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Now I'm interesting in the question as follow,

Let $f\in C^1(\mathbb{R})$ and $f$ is bounded, $\lim_{x\rightarrow+\infty}f'(x)=0$, then $\lim_{x\rightarrow+\infty}f(x)$ exists.

Is this statement true? If not, please give a counterexample!

My try: if we remove the boundness condition of the function $f$, I can give a counterexample on the half line, namely, $f(x):=\ln x$.

Any answer will be appreciated!


marked as duplicate by Siminore, Najib Idrissi, Clement C., Yiorgos S. Smyrlis, M Turgeon Mar 11 '14 at 12:35

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  • $\begingroup$ Your counterexample is not valid, as $\lim_{x\rightarrow+\infty}\log x=+\infty$. $\endgroup$ – alex Mar 11 '14 at 12:39

My recipe for creating counterexamples of this sort is to design a function that oscillates between $-1$ and $1$.

In this case, you want the derivative to converge to $0$. This is easy to arrange piecewise: start at $0$ and have the function increase to $1$, then decrease to $-1$ more gradually, then increase to $1$ even more gradually, then decrease to $-1$ even more gradually....

Then you need to insert smooth arcs to replace the sharp corners, and voila, we have a bounded divergent function whose derivative converges to zero.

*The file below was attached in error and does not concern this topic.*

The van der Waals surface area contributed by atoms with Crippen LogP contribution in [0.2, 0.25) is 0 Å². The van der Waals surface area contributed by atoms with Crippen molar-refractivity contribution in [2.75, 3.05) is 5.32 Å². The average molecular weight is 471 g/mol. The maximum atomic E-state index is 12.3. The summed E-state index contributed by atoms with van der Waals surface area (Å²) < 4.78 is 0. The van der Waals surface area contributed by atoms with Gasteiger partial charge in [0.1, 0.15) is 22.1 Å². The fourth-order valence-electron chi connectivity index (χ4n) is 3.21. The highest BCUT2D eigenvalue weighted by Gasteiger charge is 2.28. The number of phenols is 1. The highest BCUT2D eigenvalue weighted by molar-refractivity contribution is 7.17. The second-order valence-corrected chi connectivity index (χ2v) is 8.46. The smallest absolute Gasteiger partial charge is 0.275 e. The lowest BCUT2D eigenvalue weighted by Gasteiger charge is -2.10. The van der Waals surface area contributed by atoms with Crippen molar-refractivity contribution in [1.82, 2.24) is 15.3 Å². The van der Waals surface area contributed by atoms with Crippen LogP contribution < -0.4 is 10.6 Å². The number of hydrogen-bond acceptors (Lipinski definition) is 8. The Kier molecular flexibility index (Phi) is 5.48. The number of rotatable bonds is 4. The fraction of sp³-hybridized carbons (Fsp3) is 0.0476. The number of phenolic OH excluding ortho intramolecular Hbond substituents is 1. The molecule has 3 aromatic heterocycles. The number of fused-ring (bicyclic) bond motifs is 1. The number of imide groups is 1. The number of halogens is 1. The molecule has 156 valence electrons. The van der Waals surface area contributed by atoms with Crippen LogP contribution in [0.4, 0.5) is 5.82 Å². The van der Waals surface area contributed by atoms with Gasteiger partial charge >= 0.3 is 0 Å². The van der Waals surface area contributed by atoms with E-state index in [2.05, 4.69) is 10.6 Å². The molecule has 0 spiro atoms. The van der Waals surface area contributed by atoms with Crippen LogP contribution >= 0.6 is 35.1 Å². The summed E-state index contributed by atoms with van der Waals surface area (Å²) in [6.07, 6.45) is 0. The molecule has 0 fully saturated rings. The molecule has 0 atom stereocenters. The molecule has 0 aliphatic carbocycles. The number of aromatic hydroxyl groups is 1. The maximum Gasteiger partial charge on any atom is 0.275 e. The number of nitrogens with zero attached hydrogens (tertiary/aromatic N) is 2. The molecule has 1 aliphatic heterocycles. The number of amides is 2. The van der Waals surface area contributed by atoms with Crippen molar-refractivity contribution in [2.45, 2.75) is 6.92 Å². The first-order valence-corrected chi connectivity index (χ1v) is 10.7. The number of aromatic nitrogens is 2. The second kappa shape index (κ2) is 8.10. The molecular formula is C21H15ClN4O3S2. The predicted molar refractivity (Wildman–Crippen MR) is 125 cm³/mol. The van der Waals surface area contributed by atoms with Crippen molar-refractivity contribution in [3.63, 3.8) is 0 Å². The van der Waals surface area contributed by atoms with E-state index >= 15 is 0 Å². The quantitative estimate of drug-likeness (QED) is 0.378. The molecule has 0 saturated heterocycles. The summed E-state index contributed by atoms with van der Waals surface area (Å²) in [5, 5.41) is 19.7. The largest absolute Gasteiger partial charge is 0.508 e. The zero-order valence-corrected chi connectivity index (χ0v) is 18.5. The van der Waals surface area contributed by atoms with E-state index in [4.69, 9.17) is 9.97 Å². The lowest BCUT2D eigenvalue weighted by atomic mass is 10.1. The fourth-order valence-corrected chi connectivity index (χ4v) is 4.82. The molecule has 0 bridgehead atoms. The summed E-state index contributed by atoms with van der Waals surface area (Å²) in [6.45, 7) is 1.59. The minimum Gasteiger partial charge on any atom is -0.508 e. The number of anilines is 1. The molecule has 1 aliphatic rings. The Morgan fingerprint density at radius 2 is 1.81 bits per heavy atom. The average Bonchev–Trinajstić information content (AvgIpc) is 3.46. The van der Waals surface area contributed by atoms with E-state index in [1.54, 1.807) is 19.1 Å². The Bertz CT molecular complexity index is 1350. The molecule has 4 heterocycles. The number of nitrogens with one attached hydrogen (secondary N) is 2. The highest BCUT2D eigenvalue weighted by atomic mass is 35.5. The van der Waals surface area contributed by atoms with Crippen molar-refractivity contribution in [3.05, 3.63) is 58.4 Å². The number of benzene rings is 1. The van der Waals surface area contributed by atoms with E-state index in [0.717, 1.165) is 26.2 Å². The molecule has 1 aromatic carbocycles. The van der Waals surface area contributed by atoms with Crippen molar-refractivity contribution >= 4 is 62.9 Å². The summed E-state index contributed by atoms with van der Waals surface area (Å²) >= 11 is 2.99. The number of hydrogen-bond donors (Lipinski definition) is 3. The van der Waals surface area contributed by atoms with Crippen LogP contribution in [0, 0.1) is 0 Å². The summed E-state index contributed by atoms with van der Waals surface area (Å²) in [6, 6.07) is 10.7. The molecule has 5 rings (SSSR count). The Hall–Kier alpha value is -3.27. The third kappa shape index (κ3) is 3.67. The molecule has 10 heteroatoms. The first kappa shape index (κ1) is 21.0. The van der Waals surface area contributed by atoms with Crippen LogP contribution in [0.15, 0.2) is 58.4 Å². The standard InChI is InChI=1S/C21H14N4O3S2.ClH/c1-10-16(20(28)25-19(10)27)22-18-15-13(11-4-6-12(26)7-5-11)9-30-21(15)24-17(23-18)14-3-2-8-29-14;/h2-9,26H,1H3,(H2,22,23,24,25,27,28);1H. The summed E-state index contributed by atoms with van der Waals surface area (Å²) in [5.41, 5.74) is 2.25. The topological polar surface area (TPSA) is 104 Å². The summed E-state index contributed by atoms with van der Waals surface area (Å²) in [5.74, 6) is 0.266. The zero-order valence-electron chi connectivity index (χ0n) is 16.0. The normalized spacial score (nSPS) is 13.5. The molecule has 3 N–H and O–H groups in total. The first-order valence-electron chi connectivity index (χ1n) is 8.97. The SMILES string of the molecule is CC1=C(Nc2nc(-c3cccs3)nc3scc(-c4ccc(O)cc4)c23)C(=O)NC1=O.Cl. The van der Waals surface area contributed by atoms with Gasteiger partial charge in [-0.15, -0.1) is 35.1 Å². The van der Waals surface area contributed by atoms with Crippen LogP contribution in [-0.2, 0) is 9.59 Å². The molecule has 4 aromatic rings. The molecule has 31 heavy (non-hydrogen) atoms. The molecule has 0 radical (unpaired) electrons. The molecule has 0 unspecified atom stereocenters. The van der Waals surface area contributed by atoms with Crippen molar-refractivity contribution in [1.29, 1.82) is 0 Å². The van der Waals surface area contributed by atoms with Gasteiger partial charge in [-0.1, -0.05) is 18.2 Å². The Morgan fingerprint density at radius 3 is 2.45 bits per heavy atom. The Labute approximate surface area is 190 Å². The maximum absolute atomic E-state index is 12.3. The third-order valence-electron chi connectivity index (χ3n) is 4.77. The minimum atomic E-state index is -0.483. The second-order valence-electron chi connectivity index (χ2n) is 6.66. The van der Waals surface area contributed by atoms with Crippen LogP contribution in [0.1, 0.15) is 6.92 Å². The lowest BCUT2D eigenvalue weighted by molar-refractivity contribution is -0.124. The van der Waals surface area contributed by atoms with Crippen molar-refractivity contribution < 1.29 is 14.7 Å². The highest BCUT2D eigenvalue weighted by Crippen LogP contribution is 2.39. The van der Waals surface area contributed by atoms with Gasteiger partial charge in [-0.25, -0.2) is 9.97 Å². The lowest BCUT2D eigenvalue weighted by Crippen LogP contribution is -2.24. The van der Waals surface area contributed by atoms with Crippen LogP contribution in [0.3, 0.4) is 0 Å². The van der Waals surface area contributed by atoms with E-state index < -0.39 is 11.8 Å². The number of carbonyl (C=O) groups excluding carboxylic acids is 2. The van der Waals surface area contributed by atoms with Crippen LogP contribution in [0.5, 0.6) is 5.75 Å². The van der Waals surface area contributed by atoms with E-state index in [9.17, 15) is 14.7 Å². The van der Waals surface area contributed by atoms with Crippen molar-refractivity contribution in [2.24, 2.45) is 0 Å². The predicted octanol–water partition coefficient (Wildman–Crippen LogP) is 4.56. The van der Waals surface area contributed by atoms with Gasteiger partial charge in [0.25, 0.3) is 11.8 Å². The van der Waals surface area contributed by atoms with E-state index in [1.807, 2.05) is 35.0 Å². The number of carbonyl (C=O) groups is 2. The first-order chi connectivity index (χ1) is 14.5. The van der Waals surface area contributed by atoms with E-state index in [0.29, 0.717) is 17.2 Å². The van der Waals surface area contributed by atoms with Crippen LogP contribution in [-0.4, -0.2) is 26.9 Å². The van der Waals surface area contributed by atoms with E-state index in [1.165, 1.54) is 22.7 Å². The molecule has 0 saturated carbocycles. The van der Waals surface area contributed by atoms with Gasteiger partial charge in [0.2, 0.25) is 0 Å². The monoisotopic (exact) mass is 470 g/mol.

Usually once I go through this procedure, I can think up with a variation on the $\sin$ function that shares the behavior; pick any function $f(x)$ that converges to $+\infty$, but $f'(x)$ is strictly decreasing to zero. Then,

$$ \sin f(x) $$

will be a counterexample.


Counterexample: $f(x) = \sin(\ln(x))$


No. Take, for example the function

$$f(x)=\cos(\log x )$$

for $x>0$. This function is crearly $C^\infty$ and bounded in its domain. We have:

$$f'(x)=-\frac1{x}\sin\left(\log x \right)$$

which vanishes at infinity. However, since $\log x\rightarrow\infty$ when $x\rightarrow\infty$, $f(x)$ has no limit at infinity.

Just in case os you need a proof of that, take the sequence $\lbrace f(e^{\pi n}) \rbrace_{n=0}^\infty$, which is in fact $(1,-1,1,-1,\ldots)$.

I apologize if formulas are not correctly displayed. MathJax seems not to work well in this site for my computer.

  • $\begingroup$ Sign error in $f'$. $\cos' = -\sin$... $\endgroup$ – AlexR Mar 11 '14 at 12:28

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